I haven’t yet, and probably never will, fully think through this editorial from today’s Wall Street Journal, titled An Economy of Liars. The author is from the Cato Institute, a right-libertarian group, so read it discerningly for that bias.
Thomas Carlyle, the 19th century Victorian essayist, unflatteringly described classical liberalism as “anarchy plus a constable.” As a romanticist, Carlyle hated the system—but described it accurately …
The idea that multiplying rules and statutes can protect consumers and investors is surely one of the great intellectual failures of the 20th century. Any static rule will be circumvented or manipulated to evade its application. Better than multiplying rules, financial accounting should be governed by the traditional principle that one has an affirmative duty to present the true condition fairly and accurately—not withstanding what any rule might otherwise allow. And financial institutions should have a duty of care to their customers. Lawyers tell me that would get us closer to the common law approach to fraud and bad dealing …
Hayek’s mentor, Ludwig von Mises, predicted in the 1930s that communism would eventually fail because it did not rely on prices to allocate resources. He predicted that the wrong goods would be produced: too many of some, too few of others. He was proven correct.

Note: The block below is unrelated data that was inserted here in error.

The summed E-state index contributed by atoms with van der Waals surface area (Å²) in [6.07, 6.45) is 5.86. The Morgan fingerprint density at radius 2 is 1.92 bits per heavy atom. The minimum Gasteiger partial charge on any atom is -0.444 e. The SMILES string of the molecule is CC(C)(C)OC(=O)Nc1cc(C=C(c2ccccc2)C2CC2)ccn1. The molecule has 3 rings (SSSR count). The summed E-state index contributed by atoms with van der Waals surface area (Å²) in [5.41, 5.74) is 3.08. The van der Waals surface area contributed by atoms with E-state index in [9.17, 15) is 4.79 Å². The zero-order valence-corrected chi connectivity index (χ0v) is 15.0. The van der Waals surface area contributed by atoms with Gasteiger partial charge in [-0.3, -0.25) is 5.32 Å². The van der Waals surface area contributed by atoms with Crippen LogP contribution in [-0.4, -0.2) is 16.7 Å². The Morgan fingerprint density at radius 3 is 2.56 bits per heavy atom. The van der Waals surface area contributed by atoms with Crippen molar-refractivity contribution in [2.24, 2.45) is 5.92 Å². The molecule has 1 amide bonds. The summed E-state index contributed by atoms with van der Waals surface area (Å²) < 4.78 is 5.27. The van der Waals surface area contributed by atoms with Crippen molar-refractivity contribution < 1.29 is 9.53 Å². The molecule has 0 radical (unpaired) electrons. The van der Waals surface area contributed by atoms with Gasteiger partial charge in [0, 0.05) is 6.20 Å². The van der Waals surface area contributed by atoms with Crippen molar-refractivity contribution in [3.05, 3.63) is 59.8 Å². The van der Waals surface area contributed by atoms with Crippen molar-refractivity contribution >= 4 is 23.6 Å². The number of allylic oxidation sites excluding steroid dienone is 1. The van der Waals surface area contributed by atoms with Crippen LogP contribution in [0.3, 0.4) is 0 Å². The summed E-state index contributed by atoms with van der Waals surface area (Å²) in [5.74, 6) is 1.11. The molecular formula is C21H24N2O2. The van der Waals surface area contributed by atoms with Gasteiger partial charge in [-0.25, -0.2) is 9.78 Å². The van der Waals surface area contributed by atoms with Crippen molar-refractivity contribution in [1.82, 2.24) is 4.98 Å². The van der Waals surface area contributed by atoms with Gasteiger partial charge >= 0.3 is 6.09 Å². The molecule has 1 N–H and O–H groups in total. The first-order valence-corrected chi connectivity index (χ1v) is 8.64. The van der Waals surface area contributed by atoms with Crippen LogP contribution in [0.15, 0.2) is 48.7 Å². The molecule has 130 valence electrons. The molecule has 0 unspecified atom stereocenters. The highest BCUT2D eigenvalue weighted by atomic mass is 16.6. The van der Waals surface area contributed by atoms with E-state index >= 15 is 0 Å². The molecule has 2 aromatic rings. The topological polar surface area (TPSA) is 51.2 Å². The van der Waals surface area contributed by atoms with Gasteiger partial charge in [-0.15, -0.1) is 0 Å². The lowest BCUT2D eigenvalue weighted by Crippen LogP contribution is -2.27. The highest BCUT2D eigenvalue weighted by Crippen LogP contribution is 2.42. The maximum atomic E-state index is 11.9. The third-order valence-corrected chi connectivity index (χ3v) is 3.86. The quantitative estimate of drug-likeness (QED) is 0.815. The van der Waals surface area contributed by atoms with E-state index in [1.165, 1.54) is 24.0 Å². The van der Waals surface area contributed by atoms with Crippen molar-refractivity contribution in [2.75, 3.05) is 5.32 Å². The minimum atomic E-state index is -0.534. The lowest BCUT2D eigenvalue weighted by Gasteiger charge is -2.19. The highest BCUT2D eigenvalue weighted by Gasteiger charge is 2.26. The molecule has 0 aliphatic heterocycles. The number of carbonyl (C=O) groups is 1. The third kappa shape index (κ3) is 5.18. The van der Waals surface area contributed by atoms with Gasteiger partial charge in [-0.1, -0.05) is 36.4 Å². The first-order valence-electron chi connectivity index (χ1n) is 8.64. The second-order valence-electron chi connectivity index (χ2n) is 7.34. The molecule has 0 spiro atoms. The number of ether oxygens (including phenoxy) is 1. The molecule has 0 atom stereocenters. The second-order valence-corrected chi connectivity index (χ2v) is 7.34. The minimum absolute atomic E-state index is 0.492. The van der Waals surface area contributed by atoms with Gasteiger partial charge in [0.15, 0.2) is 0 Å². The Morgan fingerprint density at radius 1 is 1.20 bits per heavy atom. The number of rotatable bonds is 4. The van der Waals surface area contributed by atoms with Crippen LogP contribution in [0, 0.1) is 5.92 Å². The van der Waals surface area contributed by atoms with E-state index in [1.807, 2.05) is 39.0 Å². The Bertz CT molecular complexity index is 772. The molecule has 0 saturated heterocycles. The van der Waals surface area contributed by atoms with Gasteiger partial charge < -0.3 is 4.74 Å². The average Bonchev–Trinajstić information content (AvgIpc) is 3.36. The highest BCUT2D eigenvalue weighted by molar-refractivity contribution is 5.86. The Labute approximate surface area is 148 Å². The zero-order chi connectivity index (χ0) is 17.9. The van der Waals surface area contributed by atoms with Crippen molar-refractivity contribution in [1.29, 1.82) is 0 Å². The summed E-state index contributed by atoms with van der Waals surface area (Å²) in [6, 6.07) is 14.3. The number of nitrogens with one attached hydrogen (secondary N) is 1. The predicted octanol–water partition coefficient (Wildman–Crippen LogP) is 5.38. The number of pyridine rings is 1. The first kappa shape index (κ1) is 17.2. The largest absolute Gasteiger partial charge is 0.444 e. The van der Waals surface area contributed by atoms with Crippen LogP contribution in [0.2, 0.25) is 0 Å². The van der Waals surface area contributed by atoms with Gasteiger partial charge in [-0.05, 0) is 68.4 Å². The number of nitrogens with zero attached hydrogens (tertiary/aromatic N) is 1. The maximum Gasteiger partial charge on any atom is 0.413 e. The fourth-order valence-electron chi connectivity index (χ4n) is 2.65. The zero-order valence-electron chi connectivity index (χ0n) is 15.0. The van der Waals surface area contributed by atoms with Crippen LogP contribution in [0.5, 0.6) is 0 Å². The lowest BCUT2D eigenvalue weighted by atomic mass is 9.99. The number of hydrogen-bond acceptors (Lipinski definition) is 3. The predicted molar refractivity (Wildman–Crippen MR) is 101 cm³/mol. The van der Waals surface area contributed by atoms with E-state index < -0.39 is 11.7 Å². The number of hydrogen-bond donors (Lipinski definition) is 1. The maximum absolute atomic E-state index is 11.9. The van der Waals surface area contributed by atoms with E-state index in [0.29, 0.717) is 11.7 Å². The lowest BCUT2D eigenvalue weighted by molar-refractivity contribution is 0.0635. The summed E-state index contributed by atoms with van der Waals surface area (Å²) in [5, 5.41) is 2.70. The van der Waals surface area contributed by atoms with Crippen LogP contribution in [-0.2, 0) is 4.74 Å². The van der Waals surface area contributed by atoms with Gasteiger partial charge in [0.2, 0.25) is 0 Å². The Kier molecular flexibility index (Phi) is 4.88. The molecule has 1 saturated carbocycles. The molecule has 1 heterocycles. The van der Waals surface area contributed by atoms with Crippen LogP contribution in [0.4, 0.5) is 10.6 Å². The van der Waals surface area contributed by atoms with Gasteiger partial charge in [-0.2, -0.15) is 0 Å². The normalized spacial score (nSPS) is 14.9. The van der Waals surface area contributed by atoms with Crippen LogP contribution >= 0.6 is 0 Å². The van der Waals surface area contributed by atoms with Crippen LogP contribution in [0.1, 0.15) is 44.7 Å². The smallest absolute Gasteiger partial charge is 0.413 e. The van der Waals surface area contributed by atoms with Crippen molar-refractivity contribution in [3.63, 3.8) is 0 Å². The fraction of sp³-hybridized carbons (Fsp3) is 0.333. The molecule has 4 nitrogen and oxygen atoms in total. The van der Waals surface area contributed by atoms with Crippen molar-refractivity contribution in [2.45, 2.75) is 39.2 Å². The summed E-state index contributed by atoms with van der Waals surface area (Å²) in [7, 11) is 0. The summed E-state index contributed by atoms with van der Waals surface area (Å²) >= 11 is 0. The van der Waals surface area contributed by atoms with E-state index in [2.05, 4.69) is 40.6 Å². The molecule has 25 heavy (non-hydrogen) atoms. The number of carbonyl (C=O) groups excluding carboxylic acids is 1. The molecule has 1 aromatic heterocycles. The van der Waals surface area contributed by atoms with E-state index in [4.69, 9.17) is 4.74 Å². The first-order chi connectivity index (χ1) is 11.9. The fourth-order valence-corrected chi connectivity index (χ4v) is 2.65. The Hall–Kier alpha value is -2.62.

In the U.S today, we are moving away from reliance on honest pricing. The federal government controls 90% of housing finance. Policies to encourage home ownership remain on the books, and more have been added. Fed policies of low interest rates result in capital being misallocated across time. Low interest rates particularly impact housing because a home is a pre-eminent long-lived asset whose value is enhanced by low interest rates.
Distorted prices and interest rates no longer serve as accurate indicators of the relative importance of goods. Crony capitalism ensures the special access of protected firms and industries to capital. Businesses that stumble in the process of doing what is politically favored are bailed out.
Note through this that it’s not just big business lying. Big business and government are in bed together.
But “financial institutions should have a duty of care to their customers”? And “Deregulation is not some kind of libertarian mantra but an absolute necessity if we are to exit crony capitalism”?
Yes, but who will enforce that if not the “cognitively captive” regulators? Class action lawyers? Sheesh! They’re as unpopular as bureaucrats, and justifiably so in many, many (most?) cases. Dismantling regulation per se is not an adequate response. That will only leave us captive to megacorp or to a new cartel of judges and shysters with a chaotic jumble of 50 different rules, one per state.
On the other hand, a local bank, not answerable to a Mother Ship in New York City, might behave itself without massive, Washington-based regulation and without big gun bullshit slingers like the Breck Girl, John Edwards, to sue them if they do get out of line.
Isn’t this another indicator that we need some trust busting of the “too big to fail”? Then we can deregulate. Right?